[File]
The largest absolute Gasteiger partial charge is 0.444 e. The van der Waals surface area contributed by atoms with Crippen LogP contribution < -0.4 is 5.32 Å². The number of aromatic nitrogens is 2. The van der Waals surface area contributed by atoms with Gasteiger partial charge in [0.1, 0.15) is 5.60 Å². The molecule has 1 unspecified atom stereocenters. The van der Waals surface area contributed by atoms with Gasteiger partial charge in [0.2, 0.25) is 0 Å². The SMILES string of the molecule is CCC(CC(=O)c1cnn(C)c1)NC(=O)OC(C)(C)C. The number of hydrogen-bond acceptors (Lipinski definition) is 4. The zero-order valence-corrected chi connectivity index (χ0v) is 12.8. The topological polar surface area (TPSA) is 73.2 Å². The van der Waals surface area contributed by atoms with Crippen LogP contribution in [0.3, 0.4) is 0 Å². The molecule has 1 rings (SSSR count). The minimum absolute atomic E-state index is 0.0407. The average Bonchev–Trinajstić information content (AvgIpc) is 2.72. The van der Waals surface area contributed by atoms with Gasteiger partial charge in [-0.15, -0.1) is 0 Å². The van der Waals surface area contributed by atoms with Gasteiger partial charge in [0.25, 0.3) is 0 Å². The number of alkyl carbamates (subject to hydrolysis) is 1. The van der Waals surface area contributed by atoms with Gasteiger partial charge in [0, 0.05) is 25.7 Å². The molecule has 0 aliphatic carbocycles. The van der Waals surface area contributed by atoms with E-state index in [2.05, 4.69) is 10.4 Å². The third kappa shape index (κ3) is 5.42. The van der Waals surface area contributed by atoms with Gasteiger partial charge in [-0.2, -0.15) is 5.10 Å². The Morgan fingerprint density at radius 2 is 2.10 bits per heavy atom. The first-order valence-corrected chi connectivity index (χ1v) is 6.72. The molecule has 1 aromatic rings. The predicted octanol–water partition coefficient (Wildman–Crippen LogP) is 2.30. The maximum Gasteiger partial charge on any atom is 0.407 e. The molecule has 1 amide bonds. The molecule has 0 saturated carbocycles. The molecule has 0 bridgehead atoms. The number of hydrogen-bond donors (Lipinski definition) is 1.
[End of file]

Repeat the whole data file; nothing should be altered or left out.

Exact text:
The largest absolute Gasteiger partial charge is 0.444 e. The van der Waals surface area contributed by atoms with Crippen LogP contribution < -0.4 is 5.32 Å². The number of aromatic nitrogens is 2. The van der Waals surface area contributed by atoms with Gasteiger partial charge in [0.1, 0.15) is 5.60 Å². The molecule has 1 unspecified atom stereocenters. The van der Waals surface area contributed by atoms with Gasteiger partial charge in [0.2, 0.25) is 0 Å². The SMILES string of the molecule is CCC(CC(=O)c1cnn(C)c1)NC(=O)OC(C)(C)C. The number of hydrogen-bond acceptors (Lipinski definition) is 4. The zero-order valence-corrected chi connectivity index (χ0v) is 12.8. The topological polar surface area (TPSA) is 73.2 Å². The van der Waals surface area contributed by atoms with Crippen LogP contribution in [0.3, 0.4) is 0 Å². The molecule has 1 rings (SSSR count). The minimum absolute atomic E-state index is 0.0407. The average Bonchev–Trinajstić information content (AvgIpc) is 2.72. The van der Waals surface area contributed by atoms with Gasteiger partial charge in [-0.15, -0.1) is 0 Å². The van der Waals surface area contributed by atoms with Gasteiger partial charge in [0.25, 0.3) is 0 Å². The number of alkyl carbamates (subject to hydrolysis) is 1. The van der Waals surface area contributed by atoms with Gasteiger partial charge in [0, 0.05) is 25.7 Å². The molecule has 0 aliphatic carbocycles. The van der Waals surface area contributed by atoms with E-state index in [2.05, 4.69) is 10.4 Å². The third kappa shape index (κ3) is 5.42. The van der Waals surface area contributed by atoms with Gasteiger partial charge in [-0.2, -0.15) is 5.10 Å². The Morgan fingerprint density at radius 2 is 2.10 bits per heavy atom. The first-order valence-corrected chi connectivity index (χ1v) is 6.72. The molecule has 1 aromatic rings. The predicted octanol–water partition coefficient (Wildman–Crippen LogP) is 2.30. The maximum Gasteiger partial charge on any atom is 0.407 e. The molecule has 1 amide bonds. The molecule has 0 saturated carbocycles. The molecule has 0 bridgehead atoms. The number of hydrogen-bond donors (Lipinski definition) is 1.